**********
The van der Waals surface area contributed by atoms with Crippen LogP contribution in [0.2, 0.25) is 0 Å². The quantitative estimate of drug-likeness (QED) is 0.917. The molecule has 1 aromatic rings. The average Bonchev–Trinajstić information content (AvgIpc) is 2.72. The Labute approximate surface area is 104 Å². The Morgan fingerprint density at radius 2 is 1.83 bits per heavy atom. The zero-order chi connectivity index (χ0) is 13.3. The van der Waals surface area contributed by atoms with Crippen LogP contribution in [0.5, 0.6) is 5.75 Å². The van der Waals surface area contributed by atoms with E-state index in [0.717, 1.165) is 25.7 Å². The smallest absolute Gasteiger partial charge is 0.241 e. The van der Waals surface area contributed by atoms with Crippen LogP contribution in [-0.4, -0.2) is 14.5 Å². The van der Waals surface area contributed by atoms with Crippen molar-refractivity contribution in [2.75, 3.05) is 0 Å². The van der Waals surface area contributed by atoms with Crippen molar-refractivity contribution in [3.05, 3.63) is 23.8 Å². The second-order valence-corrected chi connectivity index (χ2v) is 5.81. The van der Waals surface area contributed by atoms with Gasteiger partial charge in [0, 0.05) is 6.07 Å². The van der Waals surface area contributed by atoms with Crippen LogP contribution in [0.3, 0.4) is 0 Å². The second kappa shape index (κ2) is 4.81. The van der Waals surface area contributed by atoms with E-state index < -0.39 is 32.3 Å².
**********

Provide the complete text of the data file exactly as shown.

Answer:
The van der Waals surface area contributed by atoms with Crippen LogP contribution in [0.2, 0.25) is 0 Å². The quantitative estimate of drug-likeness (QED) is 0.917. The molecule has 1 aromatic rings. The average Bonchev–Trinajstić information content (AvgIpc) is 2.72. The Labute approximate surface area is 104 Å². The Morgan fingerprint density at radius 2 is 1.83 bits per heavy atom. The zero-order chi connectivity index (χ0) is 13.3. The van der Waals surface area contributed by atoms with Crippen LogP contribution in [0.5, 0.6) is 5.75 Å². The van der Waals surface area contributed by atoms with E-state index in [0.717, 1.165) is 25.7 Å². The smallest absolute Gasteiger partial charge is 0.241 e. The van der Waals surface area contributed by atoms with Crippen LogP contribution in [-0.4, -0.2) is 14.5 Å². The van der Waals surface area contributed by atoms with Crippen molar-refractivity contribution in [2.75, 3.05) is 0 Å². The van der Waals surface area contributed by atoms with Crippen molar-refractivity contribution in [3.05, 3.63) is 23.8 Å². The second-order valence-corrected chi connectivity index (χ2v) is 5.81. The van der Waals surface area contributed by atoms with Gasteiger partial charge in [0, 0.05) is 6.07 Å². The van der Waals surface area contributed by atoms with Crippen LogP contribution in [0.3, 0.4) is 0 Å². The second kappa shape index (κ2) is 4.81. The van der Waals surface area contributed by atoms with E-state index < -0.39 is 32.3 Å².